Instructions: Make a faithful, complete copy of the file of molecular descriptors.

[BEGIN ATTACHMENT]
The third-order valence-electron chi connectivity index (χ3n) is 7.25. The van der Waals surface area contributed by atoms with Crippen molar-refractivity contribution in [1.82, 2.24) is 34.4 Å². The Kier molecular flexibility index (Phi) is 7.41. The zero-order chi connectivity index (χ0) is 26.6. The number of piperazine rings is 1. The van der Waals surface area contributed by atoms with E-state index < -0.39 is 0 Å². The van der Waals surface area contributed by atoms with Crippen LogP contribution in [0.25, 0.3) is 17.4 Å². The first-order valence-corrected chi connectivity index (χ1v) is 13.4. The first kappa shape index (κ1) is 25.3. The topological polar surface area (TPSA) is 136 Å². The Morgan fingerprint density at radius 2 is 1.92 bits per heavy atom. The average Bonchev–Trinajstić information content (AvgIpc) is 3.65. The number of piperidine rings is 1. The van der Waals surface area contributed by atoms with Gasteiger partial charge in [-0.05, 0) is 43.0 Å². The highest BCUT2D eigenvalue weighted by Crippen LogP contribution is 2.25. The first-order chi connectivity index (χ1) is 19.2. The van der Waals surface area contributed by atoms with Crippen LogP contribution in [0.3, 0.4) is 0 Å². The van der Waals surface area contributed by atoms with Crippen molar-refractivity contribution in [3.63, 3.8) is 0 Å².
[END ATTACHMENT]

The third-order valence-electron chi connectivity index (χ3n) is 7.25. The van der Waals surface area contributed by atoms with Crippen molar-refractivity contribution in [1.82, 2.24) is 34.4 Å². The Kier molecular flexibility index (Phi) is 7.41. The zero-order chi connectivity index (χ0) is 26.6. The number of piperazine rings is 1. The van der Waals surface area contributed by atoms with E-state index < -0.39 is 0 Å². The van der Waals surface area contributed by atoms with Crippen LogP contribution in [0.25, 0.3) is 17.4 Å². The first-order valence-corrected chi connectivity index (χ1v) is 13.4. The first kappa shape index (κ1) is 25.3. The topological polar surface area (TPSA) is 136 Å². The Morgan fingerprint density at radius 2 is 1.92 bits per heavy atom. The average Bonchev–Trinajstić information content (AvgIpc) is 3.65. The number of piperidine rings is 1. The van der Waals surface area contributed by atoms with Gasteiger partial charge in [-0.05, 0) is 43.0 Å². The highest BCUT2D eigenvalue weighted by Crippen LogP contribution is 2.25. The first-order chi connectivity index (χ1) is 19.2. The van der Waals surface area contributed by atoms with Crippen LogP contribution in [0.3, 0.4) is 0 Å². The van der Waals surface area contributed by atoms with Crippen molar-refractivity contribution in [3.63, 3.8) is 0 Å².